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PRESS RELEASE – Europe’s First International Blockchain Centre Launches In Vilnius

PRESS RELEASE – Europe’s First International Blockchain Centre Launches in Vilnius

Europe’s first international Blockchain Centre launched its operations in Vilnius – the capital of Lithuania – on 27th January, 2018.  The launch attracted entrepreneurs, investors, key decision-makers and experts from around the world.  It is the first facility of its kind on the continent.  The global network of Blockchain Centres includes Melbourne, Shanghai, and now, Vilnius.  It is a not-for-profit knowledge-hub, co-working space and incubator for blockchain technology companies.

“The USA is a natural gateway to the continent for European investors. Lithuania is positioning itself as a gateway to Europe for American partners looking for opportunities in blockchain driven technologies. Here in Lithuania we are pulling out the stops to bring the world’s top blockchain talent, ideas, investors, and regulators together to create value for both private and public sectors,” says Paulius Kunčinas, Chairman Board of Blockchain Centre Vilnius. “As part of this effort, Blockchain Centre Vilnius is already in touch with the USA start-up community, and potential adopters of blockchain technology.”

The official launch ceremony included a series of signings of cooperation agreements by Blockchain Centre Vilnius and numerous partner organisations, including PriceWaterhouseCooper, British 20|30 & Pillar Project, Singapore based NEM.io Foundation, Canadian GCAC, Malaysian PUNDI X LABS, Australian Coinstop and Lithuanian Lympo.io among others.  The Minister of Economy of Lithuania, Virginijus Sinkevičius, witnessed the signings.

“Experts from the world´s Intellectual centres predict diverse scenarios in cryptocurrency development; however blockchain is not just about cryptocurrency. Blockchain technology is already being adopted by many businesses and public administration sectors. The potential is enormous, therefore, Lithuania must become an important link in the global blockchain industry.  I am pleased to be able to put the first block in place today”, V. Sinkevičius said at the ceremony.

The launch event featured high-level debates on the future of blockchain technology.  Discussions included representatives from the European Commission, the European Central Bank, the Lithuanian Government, world-renowned companies including; NASDAQ, NEM, Pillar Project, Qadre, and other enterprises that are already applying blockchain technology.

“Lithuania is an amazing place to invest and a great place for innovative businesses,” said Antanas Guoga, Member of the European Parliament, founder of Blockchain Centre Vilnius, and a serial entrepreneur. “Today Lithuania can offer a globally represented blockchain hub and enabling regulatory environment. It goes along the overall positive attitude of the European Union institutions, which are ready to embrace the technology”.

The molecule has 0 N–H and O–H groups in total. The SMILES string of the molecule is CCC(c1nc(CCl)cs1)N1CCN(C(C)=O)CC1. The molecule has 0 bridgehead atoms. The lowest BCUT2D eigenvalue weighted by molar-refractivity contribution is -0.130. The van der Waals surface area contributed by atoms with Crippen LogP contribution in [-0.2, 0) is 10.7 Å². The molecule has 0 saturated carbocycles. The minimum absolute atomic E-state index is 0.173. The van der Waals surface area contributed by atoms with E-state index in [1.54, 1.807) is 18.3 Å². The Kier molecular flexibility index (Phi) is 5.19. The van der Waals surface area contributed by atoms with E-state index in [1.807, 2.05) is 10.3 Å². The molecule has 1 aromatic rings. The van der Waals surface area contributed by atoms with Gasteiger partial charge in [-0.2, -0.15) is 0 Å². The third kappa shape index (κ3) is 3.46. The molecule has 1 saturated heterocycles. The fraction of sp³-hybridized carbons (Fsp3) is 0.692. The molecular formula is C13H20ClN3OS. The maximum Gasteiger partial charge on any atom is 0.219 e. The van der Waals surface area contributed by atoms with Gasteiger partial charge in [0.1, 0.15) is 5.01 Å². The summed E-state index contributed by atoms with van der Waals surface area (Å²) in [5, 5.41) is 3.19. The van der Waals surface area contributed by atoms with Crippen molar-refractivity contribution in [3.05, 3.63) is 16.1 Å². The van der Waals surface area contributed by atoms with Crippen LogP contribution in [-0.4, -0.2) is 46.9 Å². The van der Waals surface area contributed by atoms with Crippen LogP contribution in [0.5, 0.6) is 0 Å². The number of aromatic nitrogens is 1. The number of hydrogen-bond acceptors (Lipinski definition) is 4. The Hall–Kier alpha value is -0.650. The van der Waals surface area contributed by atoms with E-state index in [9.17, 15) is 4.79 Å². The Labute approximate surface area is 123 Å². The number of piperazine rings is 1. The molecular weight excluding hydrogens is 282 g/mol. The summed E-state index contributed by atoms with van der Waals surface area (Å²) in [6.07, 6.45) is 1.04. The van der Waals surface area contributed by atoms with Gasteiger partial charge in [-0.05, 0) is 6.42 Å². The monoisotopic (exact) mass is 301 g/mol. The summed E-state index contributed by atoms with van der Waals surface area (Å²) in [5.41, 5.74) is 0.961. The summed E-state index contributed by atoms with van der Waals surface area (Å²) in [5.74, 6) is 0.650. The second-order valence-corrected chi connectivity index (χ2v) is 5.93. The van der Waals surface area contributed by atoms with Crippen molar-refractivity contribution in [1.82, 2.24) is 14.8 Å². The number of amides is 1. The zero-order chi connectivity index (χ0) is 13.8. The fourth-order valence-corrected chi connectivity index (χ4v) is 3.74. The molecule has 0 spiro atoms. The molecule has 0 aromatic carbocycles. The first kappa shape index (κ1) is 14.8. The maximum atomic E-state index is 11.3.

Global blockchain network

The centre is part of a global network of co-working spaces that are being developed to serve as knowledge-hubs for the blockchain industry. Drawing on the experiences of the Melbourne location – which brands itself as a community of more than 2,000 blockchain technology entrepreneurs, experts, mentors and investors – the new facility’s founders say they hope to benefit from Lithuania’s favourable climate for digital businesses.

Melbourne-based Martin Davidson, Global Director and CEO of Blockchain Centre Melbourne, said Lithuania was a natural fit to its growing international network. “Lithuania is the latest region in the world to be warming up to the concept and application of blockchain technology. It was selected by the Australian and Asian blockchain communities as the network’s first location in Europe due to its political and economic stability, relationship with the European Union, as well as favourable business and regulatory environments.”

Stable jurisdiction and commitment to innovations

Lithuania is one of the best in the EU for superfast licensing, and strong institutional support. At the heart of these developments, The Central Bank of Lithuania is taking a positive and proactive approach with regards to new fintech companies offering fast and efficient licensing, as well as a one year sandbox environment. The Central Bank created the regulatory and technical sandbox platform-service codenamed LBChain, which will allow domestic and foreign companies to develop and test blockchain-based solutions. It also initiated a “start-up visa” that makes it easier to attract and retain top talent from non-EU countries.

E-signatures are widely utilized and accepted, and onboarding can even take place remotely via online video calls.  Lithuania is already number one in Europe in fibre-optic penetration, and boasts one of the world’s fastest internet networks which makes doing business online efficient and convenient. Lithuania’s regulators look positively towards emerging technologies and are open to giving progressive tech companies direct access to the Single Euro Payments Area (SEPA).

 

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